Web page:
Vol. 5 No. 27 | July 23, 2008

 

From researching the underlying causes of cancer to enhancing forest restoration and finding alternatives to fossil fuels, six Science Foundation Arizona graduate research fellows are ready to begin working with NAU scientists in August:

Mohammed Shamsul Arefin, from the Bangladesh University of Engineering and Technology, will work with Nazmul Islam, an assistant professor in electrical engineering
NAU graduate Emily Cope will work with Jeff Leid, an associate professor in biological sciences
Kathryn Ireland, from Utah State University and Montana State University, will work with Pete Fulé, an associate professor in NAU's Ecological Restoration Institute
Jeffrey Kane, from Plattsburgh State University and Humboldt State University, will work with Tom Kolb, a professor in forestry
Jean Lonjaret, from the Institut National des Sciences Appliques de Lyon in France, will work with Alison Adams, an associate professor in biological sciences
Saiyi Wang, from the Beijing Institute of Technology in China, will work with Paul Flikkema, an associate professor in electrical engineering

Science Foundation Arizona fellowships attract and support NAU research

Science Foundation Arizona is investing in Graduate Research Fellowships at Northern Arizona University to help the state build a world-class science and engineering infrastructure.

Read what two NAU 2007 Graduate Research Fellowship recipients are up to

This is the second year the foundation is funding fellowship programs at the three state universities. The fellowships are to ensure there is a pipeline of researchers to become leaders in advancing the state's competitive research capacity in information technology, sustainable systems and biomedical research.

The foundation is providing NAU $900,000 to fund 10 two-year fellowships to support student graduate researchers. The fellowships cover research costs, expenses and full tuition up to $40,000 annually.

More good news for NAU is that the foundation has doubled its funding from last year and has broadened the program's eligibility beyond the doctoral level to include master's degree students in engineering.

"Extending the fellowship eligibility to master's level students in engineering reflects the program's purpose—to develop innovative thinkers who can create new ideas, new products and even new companies for Arizona," said Laura Huenneke, vice president for Research.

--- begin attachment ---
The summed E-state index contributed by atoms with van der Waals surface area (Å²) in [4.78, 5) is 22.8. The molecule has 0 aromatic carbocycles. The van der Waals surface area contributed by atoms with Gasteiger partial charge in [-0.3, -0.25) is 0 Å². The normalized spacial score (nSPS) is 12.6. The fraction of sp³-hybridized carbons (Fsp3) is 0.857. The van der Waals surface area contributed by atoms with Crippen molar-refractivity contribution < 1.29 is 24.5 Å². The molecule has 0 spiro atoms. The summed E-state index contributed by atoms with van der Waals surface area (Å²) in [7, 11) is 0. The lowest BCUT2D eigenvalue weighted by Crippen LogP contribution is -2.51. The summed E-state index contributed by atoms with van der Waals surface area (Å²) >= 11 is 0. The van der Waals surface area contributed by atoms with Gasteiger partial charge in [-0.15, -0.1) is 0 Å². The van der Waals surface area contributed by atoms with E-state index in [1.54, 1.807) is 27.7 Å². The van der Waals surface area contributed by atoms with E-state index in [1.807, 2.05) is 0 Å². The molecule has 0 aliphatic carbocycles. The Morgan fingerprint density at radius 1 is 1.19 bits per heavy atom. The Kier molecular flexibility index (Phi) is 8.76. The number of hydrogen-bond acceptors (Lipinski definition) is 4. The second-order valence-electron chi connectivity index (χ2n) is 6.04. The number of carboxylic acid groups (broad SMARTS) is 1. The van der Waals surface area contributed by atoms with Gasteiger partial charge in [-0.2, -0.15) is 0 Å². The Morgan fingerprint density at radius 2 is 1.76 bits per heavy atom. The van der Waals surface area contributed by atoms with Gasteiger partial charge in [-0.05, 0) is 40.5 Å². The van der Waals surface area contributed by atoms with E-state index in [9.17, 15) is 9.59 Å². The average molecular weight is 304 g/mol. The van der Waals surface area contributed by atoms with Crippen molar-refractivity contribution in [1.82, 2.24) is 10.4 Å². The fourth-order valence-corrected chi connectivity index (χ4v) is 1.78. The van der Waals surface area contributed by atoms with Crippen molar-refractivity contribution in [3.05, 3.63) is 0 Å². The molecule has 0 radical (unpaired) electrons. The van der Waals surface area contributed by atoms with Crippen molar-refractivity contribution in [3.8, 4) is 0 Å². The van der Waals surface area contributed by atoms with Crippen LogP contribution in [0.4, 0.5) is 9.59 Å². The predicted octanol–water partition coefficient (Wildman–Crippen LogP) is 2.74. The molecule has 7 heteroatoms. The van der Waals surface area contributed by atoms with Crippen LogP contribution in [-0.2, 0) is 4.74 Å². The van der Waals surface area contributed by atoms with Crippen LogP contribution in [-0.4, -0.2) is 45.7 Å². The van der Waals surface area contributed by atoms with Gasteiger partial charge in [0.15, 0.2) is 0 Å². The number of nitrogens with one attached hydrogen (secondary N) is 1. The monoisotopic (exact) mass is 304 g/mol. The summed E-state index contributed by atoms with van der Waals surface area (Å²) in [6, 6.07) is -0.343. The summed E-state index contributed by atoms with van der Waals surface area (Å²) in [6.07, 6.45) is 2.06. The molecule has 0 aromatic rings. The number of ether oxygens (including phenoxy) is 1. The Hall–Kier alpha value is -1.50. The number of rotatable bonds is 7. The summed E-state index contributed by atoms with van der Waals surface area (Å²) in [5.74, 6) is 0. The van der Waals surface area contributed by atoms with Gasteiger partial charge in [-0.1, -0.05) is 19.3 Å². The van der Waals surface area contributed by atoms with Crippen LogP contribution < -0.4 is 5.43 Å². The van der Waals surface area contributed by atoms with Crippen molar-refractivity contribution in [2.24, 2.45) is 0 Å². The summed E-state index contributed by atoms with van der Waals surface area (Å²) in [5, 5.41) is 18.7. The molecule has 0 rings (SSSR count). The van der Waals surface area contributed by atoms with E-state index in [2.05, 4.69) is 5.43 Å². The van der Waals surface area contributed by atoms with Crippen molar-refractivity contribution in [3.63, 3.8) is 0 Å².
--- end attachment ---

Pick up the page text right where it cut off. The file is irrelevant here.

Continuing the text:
She noted that Science Foundation Arizona's interests in sustainability, bioscience and technology development complement NAU's areas of research and that "the timing of the fellowships is perfect."

"The fellowships are really drawing attention to our new Master of Science in Engineering Program, focused on sustainable technologies and advanced materials and design," Huenneke said. "As a university, we've been very selective about developing graduate programs that fit closely with our research strengths, and the foundation's interests match our areas of focus very well."

These new research fellows join seven doctoral-level fellows, selected last year by the foundation to support research in biological sciences and in forestry.

According to Debra Larson, associate dean for the College of Engineering, Forestry and Natural Sciences, the fellowships plant the seeds to grow the science skills needed to meet the state's growing economic and technology challenges.

"These fellowships not only attract and support quality students from around the world, they assist our faculty in getting projects up and running and contribute a great deal to the research," Larson said.

For example, Jeff Leid, an associate professor in biology and associate director for NAU's Center for Microbial Genetics and Genomics, is collaborating with graduate research fellow Emily Cope, who received her undergraduate degree at NAU. She is working with Leid to pursue fundamental answers associated with chronic sinus infections, which affect up to a fourth of the U.S. population.

"It is highly likely that her work in my laboratory will dramatically and directly impact patient health across the country," Leid said. "Without the strong support from Science Foundation Arizona, much of this work would be unattainable."

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